Last week, I confessed that I didn’t have the nerve to tell my in-laws that I am not the athlete that they think I am. I am not that tough and I really don’t want to be. I hung up my Asics.
I did it. In so many words, I told them.
When my mom visited in April, she and I took a fantastic bike ride down the Potomac River. We rented bikes and rode the Mount Vernon trail for a 20 mile round trip. Pooped, but proud of ourselves, I filed that excursion as a perfect idea of something to do with Mike and Julie. When they arrived last Saturday we began planning out our limited days and decided to go bike riding on Thursday.
I don’t know if you have the least bit of interest in northern Virginia’s weather – but in case you didn’t notice, Monday, Tuesday and Wednesday of last week we were under a heat advisory, a code orange for the air quality and a heat index of nearly 105. The air was stagnant. I hate to complain, but I sincerely missed Washington state last week.
As the week progressed, my machine of a father-in-law commented several times how much he loved the heat. Mike and Julie once rode over 80 miles, three days in a row in 90+ degree weather. They have made multiple double crossings of the Grand Canyon.
All week, I kept pondering my Thursday dilemma. I didn’t want to do a 20 mile bike ride on Thursday afternoon. But I also didn’t want to disappoint them and I certainly didn’t want to be a wimp! Finally, Wednesday evening the critical moment arrived. I had to say something, or suck it up and saddle up.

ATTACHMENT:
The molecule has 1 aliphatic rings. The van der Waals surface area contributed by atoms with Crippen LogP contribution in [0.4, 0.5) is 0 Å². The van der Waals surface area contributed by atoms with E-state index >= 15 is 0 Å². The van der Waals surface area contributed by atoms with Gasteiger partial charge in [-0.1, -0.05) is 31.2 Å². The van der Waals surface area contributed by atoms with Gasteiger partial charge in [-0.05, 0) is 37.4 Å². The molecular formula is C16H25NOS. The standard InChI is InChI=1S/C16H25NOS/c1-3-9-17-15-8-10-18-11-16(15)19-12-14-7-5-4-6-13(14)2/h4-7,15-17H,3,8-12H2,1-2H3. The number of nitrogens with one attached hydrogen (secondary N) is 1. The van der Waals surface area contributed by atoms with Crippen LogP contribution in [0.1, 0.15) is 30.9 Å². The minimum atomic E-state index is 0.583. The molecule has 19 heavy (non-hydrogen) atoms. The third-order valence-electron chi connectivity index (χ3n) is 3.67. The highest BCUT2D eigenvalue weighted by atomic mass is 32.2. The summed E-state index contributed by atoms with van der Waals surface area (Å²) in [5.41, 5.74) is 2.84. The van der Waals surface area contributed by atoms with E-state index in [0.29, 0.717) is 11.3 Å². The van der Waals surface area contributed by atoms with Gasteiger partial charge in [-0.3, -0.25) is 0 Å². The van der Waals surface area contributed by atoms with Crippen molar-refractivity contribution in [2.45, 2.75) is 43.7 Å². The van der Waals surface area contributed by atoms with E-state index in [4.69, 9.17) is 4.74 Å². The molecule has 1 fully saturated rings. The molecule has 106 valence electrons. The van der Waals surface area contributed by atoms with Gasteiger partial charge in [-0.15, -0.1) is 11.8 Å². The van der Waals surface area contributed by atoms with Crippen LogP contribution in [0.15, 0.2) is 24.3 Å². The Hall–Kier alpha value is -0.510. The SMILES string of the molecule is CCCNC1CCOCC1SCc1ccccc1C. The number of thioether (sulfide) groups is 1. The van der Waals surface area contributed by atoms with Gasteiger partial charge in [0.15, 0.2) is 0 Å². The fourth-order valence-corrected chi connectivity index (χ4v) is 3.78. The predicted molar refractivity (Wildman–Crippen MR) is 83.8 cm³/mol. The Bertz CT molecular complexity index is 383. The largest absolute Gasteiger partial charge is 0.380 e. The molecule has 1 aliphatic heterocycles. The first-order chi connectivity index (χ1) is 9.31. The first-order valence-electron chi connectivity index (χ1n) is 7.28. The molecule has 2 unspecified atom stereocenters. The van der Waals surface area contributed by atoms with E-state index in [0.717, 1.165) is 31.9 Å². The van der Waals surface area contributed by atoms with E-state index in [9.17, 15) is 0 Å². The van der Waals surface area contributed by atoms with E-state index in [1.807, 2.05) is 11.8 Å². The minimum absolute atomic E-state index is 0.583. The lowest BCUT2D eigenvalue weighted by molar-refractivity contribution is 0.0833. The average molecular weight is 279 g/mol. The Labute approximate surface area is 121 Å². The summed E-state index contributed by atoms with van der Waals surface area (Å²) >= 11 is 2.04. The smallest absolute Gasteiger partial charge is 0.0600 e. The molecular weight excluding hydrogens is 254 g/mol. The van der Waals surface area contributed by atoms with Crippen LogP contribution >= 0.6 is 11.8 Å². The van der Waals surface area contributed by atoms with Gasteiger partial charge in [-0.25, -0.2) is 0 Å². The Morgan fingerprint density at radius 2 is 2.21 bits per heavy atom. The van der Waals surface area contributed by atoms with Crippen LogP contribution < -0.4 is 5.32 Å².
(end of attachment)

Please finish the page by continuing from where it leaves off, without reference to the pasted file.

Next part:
“Mike, I’m really sorry, but I’m going to chicken out on you. I don’t want to ride in heat like this.” Gulp.
Guess what! I was OK! In fact, I felt really great. Not only, was I much more comfortable all day Thursday than I would have been, but I felt more certain of myself and more aware of what I wanted to do and to be – I am not an all-weather athlete. I’m not a huge fan of bike riding. I could tell Mike was disappointed. Facetiously, he did agree that I was, “wimping out.”
It was a big step for me. Instead of forcing myself to go for a miserable bike ride in order to prove that I was tough enough, good enough and eager to please in every situation, I simply stated what I wanted – what I was going to do and let the rest of the world do what they wanted to do. I was not responsible for their happiness.
Thursday became my favorite day of the entire week. Julie decided not to ride either. Mike met an old college buddy for a different bike ride and Julie and I met her old friend in downtown Alexandria for lunch. Then, Julie and I explored King Street, the Torpedo Factory, various bead shops and listened to the glass-playing Mozart.
Have you ever struggled to tell someone something that you didn’t think they wanted to hear? Or, did you just go along or keep silent to please them? What do you wish you had done?
(image from Flickr.com)